In WL55 we printed the first part of Boris Souvaraine's history of the Communist International in which he outlined the collapse of the Second International when the bulk of its leaders backed their "own" governments in the First World War. Here he describes how a new International was shaped out of opposition to that war. Souvaraine was a founding member of the French Communist Party.
The Swiss and Italian socialist parties multiplied attempts to re-establish contact between international socialists, and determine a basis of common action against the war. In September 1914, the conference of Lugano confided to the Swiss party the task of re-establishing relations between the parties which were formerly linked in brotherhood, but who had now become belligerents or neutrals. Similar efforts were attempted by Troelstra. The Socialist Party of America suggested the reunion of a Congress at Washington undertaking at the same time its organisation and its cost. These prospects failed in consequence of the hostility of the French and Belgian parties.
The Swiss party attempted to assemble at Zurich the socialists of neutral countries. This resulted in another failure. At the same time the Italian Party sent Morgari to France, charged with the mission to request the International Socialist Bureau to meet. The 19 April 1915, Morgari had, at the headquarters of the Socialist Party in Paris, an interview with Vandervelde, the President of the ISB, and with the leaders of the party.
He found himself up against the systematic refusal of the French and Belgium Socialist-patriots. Renaudel declared that the International was the hostage for right and justice (sic). And in reply to Morgari, who stated that, in spite of opposition, the socialists who were faithful to socialism would find means of meeting, Vandervelde said, "We will prevent it."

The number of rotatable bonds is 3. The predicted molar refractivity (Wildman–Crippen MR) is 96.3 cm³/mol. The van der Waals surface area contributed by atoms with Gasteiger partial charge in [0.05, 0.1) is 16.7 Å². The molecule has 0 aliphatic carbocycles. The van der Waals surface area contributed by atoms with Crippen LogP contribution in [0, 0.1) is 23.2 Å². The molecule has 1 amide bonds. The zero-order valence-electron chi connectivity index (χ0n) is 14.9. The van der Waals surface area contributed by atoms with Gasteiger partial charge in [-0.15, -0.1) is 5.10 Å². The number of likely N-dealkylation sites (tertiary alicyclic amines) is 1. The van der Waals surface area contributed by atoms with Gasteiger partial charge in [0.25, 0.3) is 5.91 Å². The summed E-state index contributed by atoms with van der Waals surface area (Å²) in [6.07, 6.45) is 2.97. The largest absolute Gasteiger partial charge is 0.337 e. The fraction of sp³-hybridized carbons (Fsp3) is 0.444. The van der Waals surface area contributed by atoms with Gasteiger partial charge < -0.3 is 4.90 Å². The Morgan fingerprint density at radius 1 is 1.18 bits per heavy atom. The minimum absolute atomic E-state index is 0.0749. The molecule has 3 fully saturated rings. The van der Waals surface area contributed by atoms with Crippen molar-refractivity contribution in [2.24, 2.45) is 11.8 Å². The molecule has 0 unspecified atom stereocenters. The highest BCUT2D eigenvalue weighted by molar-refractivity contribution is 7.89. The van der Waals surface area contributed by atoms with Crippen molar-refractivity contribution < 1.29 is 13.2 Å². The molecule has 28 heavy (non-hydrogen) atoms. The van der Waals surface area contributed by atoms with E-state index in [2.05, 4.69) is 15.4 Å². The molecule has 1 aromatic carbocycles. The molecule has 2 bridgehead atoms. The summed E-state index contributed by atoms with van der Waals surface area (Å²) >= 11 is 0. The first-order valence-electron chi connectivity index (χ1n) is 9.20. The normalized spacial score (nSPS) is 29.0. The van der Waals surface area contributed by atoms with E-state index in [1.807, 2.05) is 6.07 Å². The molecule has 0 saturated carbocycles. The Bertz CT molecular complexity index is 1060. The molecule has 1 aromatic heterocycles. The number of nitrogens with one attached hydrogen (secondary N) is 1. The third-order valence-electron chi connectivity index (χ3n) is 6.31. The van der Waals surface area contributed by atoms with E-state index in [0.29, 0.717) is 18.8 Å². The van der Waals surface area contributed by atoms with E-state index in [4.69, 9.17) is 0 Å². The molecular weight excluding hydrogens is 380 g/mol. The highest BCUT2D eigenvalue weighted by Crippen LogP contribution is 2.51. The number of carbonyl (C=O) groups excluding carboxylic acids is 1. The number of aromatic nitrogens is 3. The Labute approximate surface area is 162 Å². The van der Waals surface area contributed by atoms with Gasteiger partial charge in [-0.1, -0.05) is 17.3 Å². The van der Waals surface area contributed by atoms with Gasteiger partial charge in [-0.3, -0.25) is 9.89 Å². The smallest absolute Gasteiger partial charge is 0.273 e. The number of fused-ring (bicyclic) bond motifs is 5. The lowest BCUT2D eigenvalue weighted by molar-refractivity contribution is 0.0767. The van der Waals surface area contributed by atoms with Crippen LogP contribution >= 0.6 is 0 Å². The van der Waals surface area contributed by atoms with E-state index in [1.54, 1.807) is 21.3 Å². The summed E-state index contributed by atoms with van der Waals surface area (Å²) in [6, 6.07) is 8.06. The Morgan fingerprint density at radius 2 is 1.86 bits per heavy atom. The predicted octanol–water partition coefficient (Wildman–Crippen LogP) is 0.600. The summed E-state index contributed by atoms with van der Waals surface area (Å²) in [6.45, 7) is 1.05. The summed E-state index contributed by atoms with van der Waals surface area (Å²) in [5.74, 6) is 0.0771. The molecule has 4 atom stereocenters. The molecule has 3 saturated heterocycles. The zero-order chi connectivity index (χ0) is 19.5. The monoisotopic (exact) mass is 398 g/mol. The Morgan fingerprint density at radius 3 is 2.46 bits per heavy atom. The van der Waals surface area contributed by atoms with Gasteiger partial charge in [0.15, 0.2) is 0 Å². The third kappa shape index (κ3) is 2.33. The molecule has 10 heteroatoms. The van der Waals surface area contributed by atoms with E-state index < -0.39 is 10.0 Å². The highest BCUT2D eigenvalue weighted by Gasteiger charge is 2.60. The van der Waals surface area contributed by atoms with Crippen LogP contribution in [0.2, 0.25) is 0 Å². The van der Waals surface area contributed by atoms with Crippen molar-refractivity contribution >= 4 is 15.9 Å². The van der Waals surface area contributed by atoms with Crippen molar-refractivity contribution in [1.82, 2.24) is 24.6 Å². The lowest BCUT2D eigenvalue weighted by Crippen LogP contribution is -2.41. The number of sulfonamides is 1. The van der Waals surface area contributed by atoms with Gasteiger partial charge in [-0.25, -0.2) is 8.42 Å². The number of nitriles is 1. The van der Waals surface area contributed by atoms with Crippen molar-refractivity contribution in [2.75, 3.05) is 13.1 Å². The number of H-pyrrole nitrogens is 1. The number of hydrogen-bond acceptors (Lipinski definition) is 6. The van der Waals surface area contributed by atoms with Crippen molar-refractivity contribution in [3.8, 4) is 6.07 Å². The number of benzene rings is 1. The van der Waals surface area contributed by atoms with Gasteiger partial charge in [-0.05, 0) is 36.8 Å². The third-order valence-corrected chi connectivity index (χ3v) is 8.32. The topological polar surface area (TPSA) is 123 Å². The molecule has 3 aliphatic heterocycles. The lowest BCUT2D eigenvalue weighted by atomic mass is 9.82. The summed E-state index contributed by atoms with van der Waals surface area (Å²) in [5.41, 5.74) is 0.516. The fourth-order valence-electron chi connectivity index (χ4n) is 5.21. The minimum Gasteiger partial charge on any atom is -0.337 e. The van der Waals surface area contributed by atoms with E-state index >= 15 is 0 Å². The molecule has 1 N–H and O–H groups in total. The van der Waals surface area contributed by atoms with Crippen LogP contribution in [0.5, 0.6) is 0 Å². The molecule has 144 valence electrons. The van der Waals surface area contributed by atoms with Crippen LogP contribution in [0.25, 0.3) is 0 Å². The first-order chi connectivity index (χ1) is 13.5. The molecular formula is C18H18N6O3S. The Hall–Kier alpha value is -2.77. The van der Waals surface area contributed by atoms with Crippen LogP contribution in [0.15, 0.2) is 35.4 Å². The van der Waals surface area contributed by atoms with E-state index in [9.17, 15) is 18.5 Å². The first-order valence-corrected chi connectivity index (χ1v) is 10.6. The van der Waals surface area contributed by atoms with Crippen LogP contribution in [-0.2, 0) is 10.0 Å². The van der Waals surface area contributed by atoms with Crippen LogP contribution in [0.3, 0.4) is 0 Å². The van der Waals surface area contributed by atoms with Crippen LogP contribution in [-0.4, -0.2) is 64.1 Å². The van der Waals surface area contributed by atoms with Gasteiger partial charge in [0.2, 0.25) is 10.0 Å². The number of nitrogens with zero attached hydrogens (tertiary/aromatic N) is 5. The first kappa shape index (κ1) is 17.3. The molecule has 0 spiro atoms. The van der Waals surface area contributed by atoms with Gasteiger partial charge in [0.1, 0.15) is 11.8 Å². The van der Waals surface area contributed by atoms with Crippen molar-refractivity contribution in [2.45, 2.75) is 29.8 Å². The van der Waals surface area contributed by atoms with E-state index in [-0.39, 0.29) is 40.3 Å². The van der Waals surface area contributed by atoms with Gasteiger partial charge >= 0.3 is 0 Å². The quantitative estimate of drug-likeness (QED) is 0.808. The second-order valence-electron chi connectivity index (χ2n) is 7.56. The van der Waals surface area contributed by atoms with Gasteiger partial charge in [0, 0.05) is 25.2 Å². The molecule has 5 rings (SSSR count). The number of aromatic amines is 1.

It was thus apparent that all attempts to reconstitute the International from the elements which had betrayed it would be useless and sterile.
All that could be done was to call together the parties and the fractions which had remained socialist and internationalist. On 15 May 1915, the congress of Bologna decided to convoke an international conference in spite of the hostility of the official parties. On 11 June, a preliminary session took place at Berne, at which the nature and the object of the conference were established: it was agreed that this initiative on the part of the Italian and the Swiss parties was not taken with the intention of forming a new International. At this epoch only Lenin and the Bolsheviks had sufficient insight to discern the necessity of founding a third international. But their influence was not yet felt. Their help, however, was precious in the organisation of the conference.